CARGILL Local news agencies have special authority in the communities they cover. They know the big employers, community groups, the state, and local policies that make all the difference to people seeking unemployment. We thought they could bring some of that depth to the individual scale.
I was able to make the first call to many editors. Some of our partners were navigating time off and even layoffs during reporting. It made me very real how important it is that we invest in local news.
With over 12 million unemployed in the country, why have local journalists returned to the same dozen – often in a matter of months – at different stages?
YANG The idea was to not only capture a snapshot, but to do a more sustained job of following a person’s ups and downs. For anyone who has ever lost a job, it can be such a draining emotional experience, with really bad days followed by a day where everything is happening for you. We wanted to show this bigger bow, and maybe stay long enough for them to find a job.
CARGILL One of our subjects, Marina Moya in Victoria, Texas, talks about having a tire exploded shortly after her layoff and her husband on leave. No money coming in and unforeseen expenses: this is what unemployment looks like. It is an aggravating problem. Evetta Applewhite talks about the impact it had on her self-esteem. This is what unemployment looks like. You can scratch the surface of these issues in one conversation, but we want readers to feel it on a deeper level. This is why telling these stories over time is so meaningful.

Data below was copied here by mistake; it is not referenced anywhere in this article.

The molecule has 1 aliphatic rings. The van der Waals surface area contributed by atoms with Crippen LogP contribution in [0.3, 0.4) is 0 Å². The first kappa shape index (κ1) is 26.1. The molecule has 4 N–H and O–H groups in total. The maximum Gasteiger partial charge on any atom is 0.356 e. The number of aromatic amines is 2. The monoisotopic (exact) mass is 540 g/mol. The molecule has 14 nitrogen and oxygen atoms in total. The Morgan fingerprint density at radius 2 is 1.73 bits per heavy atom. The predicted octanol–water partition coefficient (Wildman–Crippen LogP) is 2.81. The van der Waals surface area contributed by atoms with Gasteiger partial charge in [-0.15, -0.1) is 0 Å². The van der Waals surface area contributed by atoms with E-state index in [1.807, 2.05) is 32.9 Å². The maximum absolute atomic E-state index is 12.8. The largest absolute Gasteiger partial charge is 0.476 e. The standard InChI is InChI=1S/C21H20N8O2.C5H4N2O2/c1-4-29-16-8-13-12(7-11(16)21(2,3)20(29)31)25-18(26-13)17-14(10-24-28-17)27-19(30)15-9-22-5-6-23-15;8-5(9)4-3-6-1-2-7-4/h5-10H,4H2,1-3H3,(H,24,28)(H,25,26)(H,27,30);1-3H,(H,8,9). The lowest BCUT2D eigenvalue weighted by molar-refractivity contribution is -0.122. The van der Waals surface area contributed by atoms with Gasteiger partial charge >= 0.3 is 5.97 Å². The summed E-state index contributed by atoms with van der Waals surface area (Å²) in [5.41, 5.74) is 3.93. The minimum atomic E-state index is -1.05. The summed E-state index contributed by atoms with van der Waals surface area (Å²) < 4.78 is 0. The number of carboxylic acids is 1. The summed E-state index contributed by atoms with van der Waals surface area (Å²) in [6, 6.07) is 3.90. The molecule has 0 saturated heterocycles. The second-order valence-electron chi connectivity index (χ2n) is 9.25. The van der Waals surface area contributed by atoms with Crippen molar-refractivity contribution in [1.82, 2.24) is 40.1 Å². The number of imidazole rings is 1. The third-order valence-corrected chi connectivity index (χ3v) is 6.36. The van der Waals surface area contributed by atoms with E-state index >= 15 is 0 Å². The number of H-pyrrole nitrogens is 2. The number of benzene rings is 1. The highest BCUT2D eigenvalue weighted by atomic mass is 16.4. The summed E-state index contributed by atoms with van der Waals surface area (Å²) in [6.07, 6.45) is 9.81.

You chose to preserve their words instead of incorporating them into a traditional newspaper article. Why?
YANG As a reader I have been struck by how often I am moved to hear someone’s voice more directly and in longer waves than you sometimes get with a quote here and there. At a time when so many of us are isolated, it felt like this format would also feel more intimate, like sitting in someone’s living room hearing them talk about what’s going on in their life. I wanted that kind of emotional connection in the stories right now: that feeling of deep listening.
What do you hope readers get from this project?
YANG At a time when we are so cut off from each other, I hope readers feel a sense of empathy and connection. For those who have been lucky enough to keep their jobs, I hope they get a better idea of what it feels like for those who have been less fortunate. For those who have lost their jobs, you are hardly alone.